Robin Schoenthaler, MD
5 min readJun 30, 2022

Dr. Robin’s Covid-19 Updates

Vaccinating the Littles

Why Vaccines for Ages 0–5 Were Unanimously Approved

Photo by Rendy Novantino on Unsplash

So what about the kids?

Little kid vaccines (under 5) got approved last week, and all of my doctor friends with wee ones are haunting the telephone lines and internet trying to find appointments for their kids as quickly as possible.

As was true with the adult and older kid vaccines, the trials and the presentations last week to the FDA/CDC were designed to answer the same old same old questions:

a) Do we need the vaccine?

b) Are the vaccines safe in the short- and long-term?

c) Do they prevent infection and/or serious disease?

Question one: Do little kids need to be vaccinated?

You may have noticed it took a really long time to get the data from the kid clinical trials. That’s because vaccine drug companies preferentially ran trials on adults and then younger and younger kids, which made sense since this is without question a more serious disease for older people.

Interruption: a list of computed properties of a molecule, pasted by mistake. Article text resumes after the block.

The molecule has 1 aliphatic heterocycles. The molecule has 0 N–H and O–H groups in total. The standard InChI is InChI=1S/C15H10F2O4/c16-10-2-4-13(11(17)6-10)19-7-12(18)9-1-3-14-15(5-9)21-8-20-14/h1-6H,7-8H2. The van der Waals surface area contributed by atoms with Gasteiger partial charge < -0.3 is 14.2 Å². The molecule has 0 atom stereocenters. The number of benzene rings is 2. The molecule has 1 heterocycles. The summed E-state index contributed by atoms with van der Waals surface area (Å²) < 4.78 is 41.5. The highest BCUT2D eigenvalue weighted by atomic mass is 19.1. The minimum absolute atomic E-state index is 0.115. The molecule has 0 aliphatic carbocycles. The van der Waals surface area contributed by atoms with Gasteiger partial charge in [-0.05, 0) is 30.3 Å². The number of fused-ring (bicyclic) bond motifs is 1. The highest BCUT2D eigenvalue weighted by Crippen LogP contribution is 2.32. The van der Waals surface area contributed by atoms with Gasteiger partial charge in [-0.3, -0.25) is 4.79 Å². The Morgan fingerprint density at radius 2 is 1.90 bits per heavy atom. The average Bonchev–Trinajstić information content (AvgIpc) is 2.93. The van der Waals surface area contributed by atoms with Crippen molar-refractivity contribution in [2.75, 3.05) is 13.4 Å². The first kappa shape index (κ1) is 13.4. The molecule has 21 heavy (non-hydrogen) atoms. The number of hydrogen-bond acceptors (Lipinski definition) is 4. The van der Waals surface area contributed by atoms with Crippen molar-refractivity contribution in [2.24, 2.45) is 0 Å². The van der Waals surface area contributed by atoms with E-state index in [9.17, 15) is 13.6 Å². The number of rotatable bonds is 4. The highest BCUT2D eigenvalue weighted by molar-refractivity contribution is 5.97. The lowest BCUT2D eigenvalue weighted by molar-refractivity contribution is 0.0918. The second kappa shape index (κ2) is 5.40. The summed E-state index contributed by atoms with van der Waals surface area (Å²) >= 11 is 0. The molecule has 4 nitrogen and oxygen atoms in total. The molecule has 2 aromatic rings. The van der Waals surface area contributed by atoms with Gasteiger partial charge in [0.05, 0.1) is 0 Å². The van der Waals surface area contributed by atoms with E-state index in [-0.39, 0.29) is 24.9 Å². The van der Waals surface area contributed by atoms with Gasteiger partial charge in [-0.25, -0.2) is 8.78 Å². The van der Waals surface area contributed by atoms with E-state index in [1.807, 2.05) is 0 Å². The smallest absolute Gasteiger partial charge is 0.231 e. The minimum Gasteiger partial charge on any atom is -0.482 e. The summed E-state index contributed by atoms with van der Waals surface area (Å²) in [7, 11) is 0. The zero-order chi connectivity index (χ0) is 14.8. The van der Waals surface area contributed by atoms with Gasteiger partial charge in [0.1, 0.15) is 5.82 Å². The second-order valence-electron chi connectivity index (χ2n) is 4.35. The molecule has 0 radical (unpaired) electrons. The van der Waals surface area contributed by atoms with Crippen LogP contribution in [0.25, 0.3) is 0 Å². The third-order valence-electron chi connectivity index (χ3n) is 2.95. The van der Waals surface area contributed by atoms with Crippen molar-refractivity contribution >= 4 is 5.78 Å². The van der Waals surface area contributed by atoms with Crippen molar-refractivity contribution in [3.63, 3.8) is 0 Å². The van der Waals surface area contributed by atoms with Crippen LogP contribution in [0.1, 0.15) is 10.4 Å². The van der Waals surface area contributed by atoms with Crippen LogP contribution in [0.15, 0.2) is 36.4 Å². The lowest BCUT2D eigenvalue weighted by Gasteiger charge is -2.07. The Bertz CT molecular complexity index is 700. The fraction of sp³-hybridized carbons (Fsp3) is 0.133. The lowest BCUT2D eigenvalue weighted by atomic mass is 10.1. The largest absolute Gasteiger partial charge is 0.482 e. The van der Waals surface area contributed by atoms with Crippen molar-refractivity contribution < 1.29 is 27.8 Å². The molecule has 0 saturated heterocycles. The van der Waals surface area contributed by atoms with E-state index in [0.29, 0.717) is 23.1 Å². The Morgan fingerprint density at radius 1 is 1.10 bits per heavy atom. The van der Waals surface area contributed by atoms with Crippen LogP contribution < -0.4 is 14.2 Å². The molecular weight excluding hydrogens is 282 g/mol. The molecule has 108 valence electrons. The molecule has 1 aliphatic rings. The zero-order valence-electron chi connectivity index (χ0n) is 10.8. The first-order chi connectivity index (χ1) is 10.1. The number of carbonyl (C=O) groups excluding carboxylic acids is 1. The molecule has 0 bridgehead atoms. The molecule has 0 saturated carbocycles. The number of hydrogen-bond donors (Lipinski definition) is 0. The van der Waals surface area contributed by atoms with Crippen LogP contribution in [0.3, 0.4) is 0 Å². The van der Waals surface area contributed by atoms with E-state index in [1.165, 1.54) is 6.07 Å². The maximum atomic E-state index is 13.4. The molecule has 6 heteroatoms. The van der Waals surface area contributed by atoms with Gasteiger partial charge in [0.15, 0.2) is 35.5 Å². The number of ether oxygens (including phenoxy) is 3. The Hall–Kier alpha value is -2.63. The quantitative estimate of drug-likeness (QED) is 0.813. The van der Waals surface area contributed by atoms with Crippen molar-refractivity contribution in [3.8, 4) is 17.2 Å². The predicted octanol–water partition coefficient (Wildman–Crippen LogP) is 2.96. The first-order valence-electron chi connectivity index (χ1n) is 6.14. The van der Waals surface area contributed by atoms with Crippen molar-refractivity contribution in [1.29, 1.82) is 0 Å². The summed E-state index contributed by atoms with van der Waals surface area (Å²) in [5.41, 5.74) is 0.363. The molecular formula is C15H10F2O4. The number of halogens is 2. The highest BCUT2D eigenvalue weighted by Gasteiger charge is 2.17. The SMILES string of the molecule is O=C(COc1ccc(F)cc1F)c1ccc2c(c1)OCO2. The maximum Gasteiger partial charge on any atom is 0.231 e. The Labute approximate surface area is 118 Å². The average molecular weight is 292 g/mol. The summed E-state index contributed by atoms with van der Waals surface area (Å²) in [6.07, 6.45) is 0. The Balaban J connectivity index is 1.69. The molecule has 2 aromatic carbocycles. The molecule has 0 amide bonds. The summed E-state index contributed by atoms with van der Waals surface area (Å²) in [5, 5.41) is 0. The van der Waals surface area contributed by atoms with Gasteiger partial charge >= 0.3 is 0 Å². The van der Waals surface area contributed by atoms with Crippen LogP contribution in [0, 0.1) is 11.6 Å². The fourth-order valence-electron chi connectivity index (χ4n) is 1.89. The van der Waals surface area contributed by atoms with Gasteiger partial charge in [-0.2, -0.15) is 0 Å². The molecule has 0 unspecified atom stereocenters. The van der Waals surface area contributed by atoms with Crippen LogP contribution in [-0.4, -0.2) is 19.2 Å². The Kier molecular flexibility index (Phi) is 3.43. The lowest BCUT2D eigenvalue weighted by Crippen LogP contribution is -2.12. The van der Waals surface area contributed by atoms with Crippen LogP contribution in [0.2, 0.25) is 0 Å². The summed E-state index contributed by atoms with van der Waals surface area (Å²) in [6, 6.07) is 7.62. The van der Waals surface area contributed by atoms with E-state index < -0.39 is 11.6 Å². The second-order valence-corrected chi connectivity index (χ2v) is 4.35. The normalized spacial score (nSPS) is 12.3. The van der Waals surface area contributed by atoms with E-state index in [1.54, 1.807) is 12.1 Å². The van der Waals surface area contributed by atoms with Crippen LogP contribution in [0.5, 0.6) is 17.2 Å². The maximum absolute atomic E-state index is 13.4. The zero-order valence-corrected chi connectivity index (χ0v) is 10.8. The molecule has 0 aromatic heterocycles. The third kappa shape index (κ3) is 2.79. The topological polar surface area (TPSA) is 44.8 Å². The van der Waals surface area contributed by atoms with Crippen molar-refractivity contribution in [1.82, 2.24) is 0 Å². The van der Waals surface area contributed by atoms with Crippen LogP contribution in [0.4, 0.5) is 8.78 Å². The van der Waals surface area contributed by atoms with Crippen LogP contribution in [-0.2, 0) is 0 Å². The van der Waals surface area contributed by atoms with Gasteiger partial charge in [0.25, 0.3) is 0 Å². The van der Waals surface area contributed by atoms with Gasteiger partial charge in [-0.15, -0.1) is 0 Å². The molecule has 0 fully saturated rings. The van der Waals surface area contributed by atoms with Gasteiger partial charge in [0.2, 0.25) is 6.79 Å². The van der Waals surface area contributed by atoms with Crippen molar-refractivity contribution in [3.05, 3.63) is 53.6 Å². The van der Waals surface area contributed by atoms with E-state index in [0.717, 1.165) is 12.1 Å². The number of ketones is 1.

Still, Covid has affected, hurt, and killed a real number of kids: 45,000 kids have ended up in hospitals, a third of those in ICUs, over 400 kids have died, almost 9,000 kids have gotten MIS-C, and some fraction are ending up with long Covid.

So it’s not nothing.

So the vaccine companies, the FDA and the CDC all agree it’s a big enough problem to warrant getting vaccinated.

It’s worth noting the FDA/CDC doesn’t approve vaccines for every little bug ever known — they have criteria about how much havoc and mortality an infection needs to cause, and Covid more than meets that criteria.

So question one — do kids need it? — has been suitably answered.

Question two: Are they safe?

The answer in the short-term is definitely yes. There’s the Day One and Two side effects of activating the kids’ immune systems (fever, soreness, miseries to varying degrees), but that’s not a safety issue, it’s a reaction issue. Other than fraying your last nerve as a parent and having a period of mild to moderate suffering for the kid, these expected…

Robin Schoenthaler, MD

Covid-Translator. Cancer doc: ~Three decades at MGH. Writer and storyteller: Moth Grand Slam Champion. Mom., @robinshome,